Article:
MEED’s EPC contractor survey for the period April 2007 to March 2008 is therefore not necessarily indicative of the state of the Gulf contracting sector. Many established contractors, such as Chiyoda Corporation and JGC Corporation, both of Japan, Spain’s TR and the US’ Bechtel, are notable absentees from the list as they undertake their already full workbooks.
“Nothing really happened last year,” says one Al-Khobar-based contractor. “But it will definitely jump this year.”
That said, the table does feature some big names, including Paris-based Technip, SK Engineering & Construction and Samsung Engineering Company, both of South Korea. But it is the US’ J Ray McDermott that has won most new work, thanks to two major offshore contract awards for state oil giant Saudi Aramco and a pipeline contract in Qatar.
Its largest deal was the estimated $800m contract to install offshore platforms on the 900,000-barrel-a-day (b/d) Manifa oil field development project. It also scooped the estimated $375m long-term agreement on the offshore ‘maintain potential’ programme, as well as the pipeline job.
Seoul-based GS Engineering & Construction is second on the list after winning in January the $1.14bn green-diesel project for Abu Dhabi Oil Refining Company (Takreer) at Ruwais. “We successfully managed to enlarge our manpower and facilities base to put us in a better position to win more work,” says one GS executive.
The fact that just one contract could catapult a contractor close to the top of the survey demonstrates how small the market for new awards was in the 12 months to March 2008. In 2005-06, Technip topped the survey with $5.7bn worth of contracts. Even last year, Italy’s Snamprogetti headed the table only after winning more than $2bn worth of deals. Indeed, so small is the total this year that only six companies won work worth more than $500m, compared with 14 in 2005.
The presence of three Korean firms in the top six heralds the arrival of Seoul-based contractors in the region in force. GS’s green diesel deal is significant within the context of the Koreans’ success as it is one of the few contracts awarded to Korean firms in Abu Dhabi in recent years.
Since the Koreans were rebuffed for Adco’s Sahil, Asab and Shah (Sas) field upgrade last year, speculation in Abu Dhabi has mounted that Abu Dhabi National Oil Company (Adnoc) has requested its so-called ‘operating companies’ to ensure they are considered for prequalification for all future projects.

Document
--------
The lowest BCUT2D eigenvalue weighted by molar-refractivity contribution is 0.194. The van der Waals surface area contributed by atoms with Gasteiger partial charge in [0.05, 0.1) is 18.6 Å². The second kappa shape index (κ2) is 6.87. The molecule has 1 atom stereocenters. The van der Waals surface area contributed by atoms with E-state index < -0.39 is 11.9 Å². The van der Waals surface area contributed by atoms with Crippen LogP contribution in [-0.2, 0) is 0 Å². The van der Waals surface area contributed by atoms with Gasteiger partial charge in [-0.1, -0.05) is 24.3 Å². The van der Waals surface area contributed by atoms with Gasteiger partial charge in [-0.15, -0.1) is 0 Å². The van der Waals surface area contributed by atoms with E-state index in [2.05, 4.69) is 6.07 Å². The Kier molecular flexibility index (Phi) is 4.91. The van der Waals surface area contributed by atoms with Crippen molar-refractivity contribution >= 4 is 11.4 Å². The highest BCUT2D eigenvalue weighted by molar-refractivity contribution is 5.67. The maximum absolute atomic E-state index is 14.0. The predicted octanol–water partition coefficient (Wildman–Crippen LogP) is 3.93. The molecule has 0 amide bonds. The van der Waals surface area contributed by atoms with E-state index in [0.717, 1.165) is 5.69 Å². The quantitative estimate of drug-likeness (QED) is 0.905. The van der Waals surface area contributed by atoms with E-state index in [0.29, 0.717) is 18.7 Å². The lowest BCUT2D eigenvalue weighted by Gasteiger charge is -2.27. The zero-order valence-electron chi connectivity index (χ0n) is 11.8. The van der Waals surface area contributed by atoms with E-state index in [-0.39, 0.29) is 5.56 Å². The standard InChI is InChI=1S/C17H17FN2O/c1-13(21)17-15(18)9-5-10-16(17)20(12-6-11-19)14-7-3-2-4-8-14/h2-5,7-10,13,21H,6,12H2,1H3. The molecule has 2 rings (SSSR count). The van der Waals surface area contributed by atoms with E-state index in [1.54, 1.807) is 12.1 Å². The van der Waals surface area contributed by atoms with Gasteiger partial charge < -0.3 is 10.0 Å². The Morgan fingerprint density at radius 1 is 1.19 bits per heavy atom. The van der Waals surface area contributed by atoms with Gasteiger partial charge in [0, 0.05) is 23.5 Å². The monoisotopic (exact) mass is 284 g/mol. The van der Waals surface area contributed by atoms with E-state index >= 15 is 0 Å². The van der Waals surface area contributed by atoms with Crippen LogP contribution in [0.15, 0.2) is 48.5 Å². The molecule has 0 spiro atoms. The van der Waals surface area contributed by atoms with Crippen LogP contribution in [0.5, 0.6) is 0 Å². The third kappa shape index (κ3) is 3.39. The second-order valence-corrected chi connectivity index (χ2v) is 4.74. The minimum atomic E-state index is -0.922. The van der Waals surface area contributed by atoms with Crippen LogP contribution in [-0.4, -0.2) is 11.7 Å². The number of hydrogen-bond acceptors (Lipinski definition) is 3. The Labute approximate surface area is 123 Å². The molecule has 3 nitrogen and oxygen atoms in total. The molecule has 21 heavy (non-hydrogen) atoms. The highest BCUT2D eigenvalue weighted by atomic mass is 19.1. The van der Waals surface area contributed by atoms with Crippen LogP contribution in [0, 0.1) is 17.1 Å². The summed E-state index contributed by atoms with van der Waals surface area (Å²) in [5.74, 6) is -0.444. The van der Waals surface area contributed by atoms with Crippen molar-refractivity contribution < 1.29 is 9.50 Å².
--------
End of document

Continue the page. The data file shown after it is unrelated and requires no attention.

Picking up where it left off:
They are already on board for the multi- billion-dollar integrated gas development and look well set on Adco’s 1.8 million scheme. Having tied up the Kuwait market and now well-entrenched in Saudi Arabia, Korean contractors are targeting the region’s oil and gas sector.
The Koreans have been fully able to capitalise on the absence from the market of more established Western contractors. With costs rising by the day, they are consistently able to bid competitive prices and conform to project schedules that others cannot.
“We have not suddenly sprung onto the scene,” says another Korean contractor. “We have all been working in the region for some time, but we have [now] built up such a resume of experience from Oman, Qatar and Kuwait that clients in Abu Dhabi and Saudi Arabia can no longer ignore us. We have the confidence now to succeed.”
Korean firms have not been the only companies able to take advantage of the conditions. With the bigger players busy, traditionally smaller contractors such as Oman’s Galfar, India’s Punj Lloyd and Dubai-based Dodsal have also won some big deals over the past 12 months, the largest of which was the latter’s $750m contract to implement the Qarn Alam enhanced oil recovery scheme in Oman.
As a result, these firms are doing more work than ever, and are seeing their names rise up the list. “These types of contractors have always been there, especially given that they take on much of the construction load on the big EPC contracts,” says a source at one medium-sized contractor. “In many cases, they have a better safety record and much better relationships with clients than the big boys.”